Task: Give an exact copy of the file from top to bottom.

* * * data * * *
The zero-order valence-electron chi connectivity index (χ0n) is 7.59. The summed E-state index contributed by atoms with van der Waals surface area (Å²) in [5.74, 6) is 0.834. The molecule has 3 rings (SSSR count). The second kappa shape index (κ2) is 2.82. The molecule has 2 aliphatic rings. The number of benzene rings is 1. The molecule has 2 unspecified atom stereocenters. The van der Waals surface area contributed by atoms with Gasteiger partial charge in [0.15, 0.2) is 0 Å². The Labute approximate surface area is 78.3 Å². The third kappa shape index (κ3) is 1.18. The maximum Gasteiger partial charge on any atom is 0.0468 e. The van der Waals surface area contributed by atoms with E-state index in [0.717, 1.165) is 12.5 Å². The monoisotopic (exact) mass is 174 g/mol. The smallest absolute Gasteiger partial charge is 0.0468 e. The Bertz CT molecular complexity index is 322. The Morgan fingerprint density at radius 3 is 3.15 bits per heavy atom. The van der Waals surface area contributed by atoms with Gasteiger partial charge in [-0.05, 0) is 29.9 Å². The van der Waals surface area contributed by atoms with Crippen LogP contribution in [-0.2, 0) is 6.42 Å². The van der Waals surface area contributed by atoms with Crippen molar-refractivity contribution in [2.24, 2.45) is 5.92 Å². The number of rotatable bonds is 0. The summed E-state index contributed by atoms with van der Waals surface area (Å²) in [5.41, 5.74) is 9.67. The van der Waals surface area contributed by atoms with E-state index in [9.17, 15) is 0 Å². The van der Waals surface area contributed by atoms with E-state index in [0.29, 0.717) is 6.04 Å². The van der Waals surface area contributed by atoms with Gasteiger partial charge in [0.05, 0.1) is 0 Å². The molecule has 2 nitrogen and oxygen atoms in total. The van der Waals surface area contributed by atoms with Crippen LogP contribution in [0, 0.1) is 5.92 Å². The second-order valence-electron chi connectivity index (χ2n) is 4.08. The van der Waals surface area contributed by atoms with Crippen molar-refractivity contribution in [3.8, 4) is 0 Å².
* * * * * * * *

The zero-order valence-electron chi connectivity index (χ0n) is 7.59. The summed E-state index contributed by atoms with van der Waals surface area (Å²) in [5.74, 6) is 0.834. The molecule has 3 rings (SSSR count). The second kappa shape index (κ2) is 2.82. The molecule has 2 aliphatic rings. The number of benzene rings is 1. The molecule has 2 unspecified atom stereocenters. The van der Waals surface area contributed by atoms with Gasteiger partial charge in [0.15, 0.2) is 0 Å². The Labute approximate surface area is 78.3 Å². The third kappa shape index (κ3) is 1.18. The maximum Gasteiger partial charge on any atom is 0.0468 e. The van der Waals surface area contributed by atoms with E-state index in [0.717, 1.165) is 12.5 Å². The monoisotopic (exact) mass is 174 g/mol. The smallest absolute Gasteiger partial charge is 0.0468 e. The Bertz CT molecular complexity index is 322. The Morgan fingerprint density at radius 3 is 3.15 bits per heavy atom. The van der Waals surface area contributed by atoms with Gasteiger partial charge in [-0.05, 0) is 29.9 Å². The van der Waals surface area contributed by atoms with Crippen LogP contribution in [-0.2, 0) is 6.42 Å². The van der Waals surface area contributed by atoms with Crippen molar-refractivity contribution in [2.24, 2.45) is 5.92 Å². The number of rotatable bonds is 0. The summed E-state index contributed by atoms with van der Waals surface area (Å²) in [5.41, 5.74) is 9.67. The van der Waals surface area contributed by atoms with E-state index in [9.17, 15) is 0 Å². The van der Waals surface area contributed by atoms with E-state index in [0.29, 0.717) is 6.04 Å². The van der Waals surface area contributed by atoms with Gasteiger partial charge in [0.05, 0.1) is 0 Å². The molecule has 2 nitrogen and oxygen atoms in total. The van der Waals surface area contributed by atoms with Crippen LogP contribution in [0, 0.1) is 5.92 Å². The second-order valence-electron chi connectivity index (χ2n) is 4.08. The van der Waals surface area contributed by atoms with Crippen molar-refractivity contribution in [3.8, 4) is 0 Å².